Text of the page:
1272will be stored in a variable called THIS. The object should
1273have been created by C++ with the new() function and should
cb1a09d0
AD
1274be blessed by Perl with the sv_setref_pv() macro. The
1275blessing of the object by Perl can be handled by a typemap. An example
1276typemap is shown at the end of this section.
a0d0e21e 1277
beb31b0b
GS
1278If the return type of the XSUB includes C<static>, the method is considered
1279to be a static method. It will call the C++
a0d0e21e 1280function using the class::method() syntax. If the method is not static
f27cfbbe 1281the function will be called using the THIS-E<gt>method() syntax.
a0d0e21e 1282
cb1a09d0 1283The next examples will use the following C++ class.
a0d0e21e 1284
a5f75d66 1285 class color {
cb1a09d0 1286 public:
a5f75d66
AD
1287 color();
1288 ~color();
cb1a09d0
AD
1289 int blue();
1290 void set_blue( int );
1291
1292 private:
1293 int c_blue;
1294 };
1295
1296The XSUBs for the blue() and set_blue() methods are defined with the class
1297name but the parameter for the object (THIS, or "self") is implicit and is
1298not listed.
1299
1300 int
1301 color::blue()
a0d0e21e
LW
1302
1303 void
cb1a09d0
AD
1304 color::set_blue( val )
1305 int val
a0d0e21e 1306
beb31b0b
GS
1307Both Perl functions will expect an object as the first parameter. In the
1308generated C++ code the object is called C<THIS>, and the method call will
1309be performed on this object. So in the C++ code the blue() and set_blue()
1310methods will be called as this:
a0d0e21e 1311
cb1a09d0 1312 RETVAL = THIS->blue();
a0d0e21e 1313
cb1a09d0 1314 THIS->set_blue( val );
a0d0e21e 1315
4628e4f8
GS
1316You could also write a single get/set method using an optional argument:
1317
1318 int
a104f515 1319 color::blue( val = NO_INIT )
4628e4f8
GS
1320 int val
1321 PROTOTYPE $;$
1322 CODE:
1323 if (items > 1)
1324 THIS->set_blue( val );
1325 RETVAL = THIS->blue();
1326 OUTPUT:
1327 RETVAL
1328
cb1a09d0 1329If the function's name is B<DESTROY> then the C++ C<delete> function will be
beb31b0b 1330called and C<THIS> will be given as its parameter. The generated C++ code for
a0d0e21e 1331
d1b91892 1332 void
cb1a09d0
AD
1333 color::DESTROY()
1334
beb31b0b
GS
1335will look like this:
1336
1337 color *THIS = ...; // Initialized as in typemap
cb1a09d0
AD
1338
1339 delete THIS;
a0d0e21e 1340
cb1a09d0
AD
1341If the function's name is B<new> then the C++ C<new> function will be called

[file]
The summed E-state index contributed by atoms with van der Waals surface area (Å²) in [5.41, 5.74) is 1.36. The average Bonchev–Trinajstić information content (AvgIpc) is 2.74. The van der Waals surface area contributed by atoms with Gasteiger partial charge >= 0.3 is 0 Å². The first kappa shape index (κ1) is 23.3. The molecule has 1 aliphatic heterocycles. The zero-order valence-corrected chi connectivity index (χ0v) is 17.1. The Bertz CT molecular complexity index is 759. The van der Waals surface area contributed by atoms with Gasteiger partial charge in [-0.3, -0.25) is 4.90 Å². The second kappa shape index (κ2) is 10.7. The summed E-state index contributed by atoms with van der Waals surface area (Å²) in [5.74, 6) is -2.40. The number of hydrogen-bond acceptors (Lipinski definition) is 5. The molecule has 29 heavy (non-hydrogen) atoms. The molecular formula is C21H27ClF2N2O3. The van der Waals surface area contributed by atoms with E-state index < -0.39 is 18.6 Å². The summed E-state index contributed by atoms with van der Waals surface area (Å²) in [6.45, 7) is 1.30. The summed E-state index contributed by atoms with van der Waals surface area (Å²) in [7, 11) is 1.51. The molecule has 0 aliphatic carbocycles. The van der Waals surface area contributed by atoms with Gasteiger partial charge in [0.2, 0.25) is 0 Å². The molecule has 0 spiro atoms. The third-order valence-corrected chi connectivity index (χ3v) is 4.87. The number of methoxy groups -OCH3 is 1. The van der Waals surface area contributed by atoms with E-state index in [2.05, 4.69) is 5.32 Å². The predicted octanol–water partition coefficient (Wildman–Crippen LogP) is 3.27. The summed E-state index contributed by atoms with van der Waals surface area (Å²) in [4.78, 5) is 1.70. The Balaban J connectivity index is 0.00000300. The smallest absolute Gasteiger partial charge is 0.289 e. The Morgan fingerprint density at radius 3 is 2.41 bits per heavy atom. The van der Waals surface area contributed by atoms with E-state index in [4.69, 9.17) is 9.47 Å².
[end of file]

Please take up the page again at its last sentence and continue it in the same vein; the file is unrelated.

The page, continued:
1342to create a dynamic C++ object. The XSUB will expect the class name, which
1343will be kept in a variable called C<CLASS>, to be given as the first
1344argument.
a0d0e21e 1345
cb1a09d0
AD
1346 color *
1347 color::new()
a0d0e21e 1348
beb31b0b 1349The generated C++ code will call C<new>.
a0d0e21e 1350
beb31b0b 1351 RETVAL = new color();
cb1a09d0
AD
1352
1353The following is an example of a typemap that could be used for this C++
1354example.
1355
1356 TYPEMAP
1357 color * O_OBJECT
1358
1359 OUTPUT
1360 # The Perl object is blessed into 'CLASS', which should be a
1361 # char* having the name of the package for the blessing.
1362 O_OBJECT
1363 sv_setref_pv( $arg, CLASS, (void*)$var );
a6006777 1364
cb1a09d0
AD
1365 INPUT
1366 O_OBJECT
1367 if( sv_isobject($arg) && (SvTYPE(SvRV($arg)) == SVt_PVMG) )
1368 $var = ($type)SvIV((SV*)SvRV( $arg ));
1369 else{
1370 warn( \"${Package}::$func_name() -- $var is not a blessed SV reference\" );
1371 XSRETURN_UNDEF;
1372 }
a0d0e21e 1373
d1b91892 1374=head2 Interface Strategy
a0d0e21e
LW
1375
1376When designing an interface between Perl and a C library a straight
beb31b0b
GS
1377translation from C to XS (such as created by C<h2xs -x>) is often sufficient.
1378However, sometimes the interface will look
a0d0e21e 1379very C-like and occasionally nonintuitive, especially when the C function
beb31b0b
GS
1380modifies one of its parameters, or returns failure inband (as in "negative
1381return values mean failure"). In cases where the programmer wishes to
a0d0e21e
LW
1382create a more Perl-like interface the following strategy may help to
1383identify the more critical parts of the interface.
1384
beb31b0b
GS
1385Identify the C functions with input/output or output parameters. The XSUBs for
1386these functions may be able to return lists to Perl.
1387
1388Identify the C functions which use some inband info as an indication
1389of failure. They may be
1390candidates to return undef or an empty list in case of failure. If the
1391failure may be detected without a call to the C function, you may want to use
1392an INIT: section to report the failure. For failures detectable after the C
1393function returns one may want to use a CLEANUP: section to process the
1394failure. In more complicated cases use CODE: or PPCODE: sections.
1395
1396If many functions use the same failure indication based on the return value,
1397you may want to create a special typedef to handle this situation. Put
1398
1399 typedef int negative_is_failure;
1400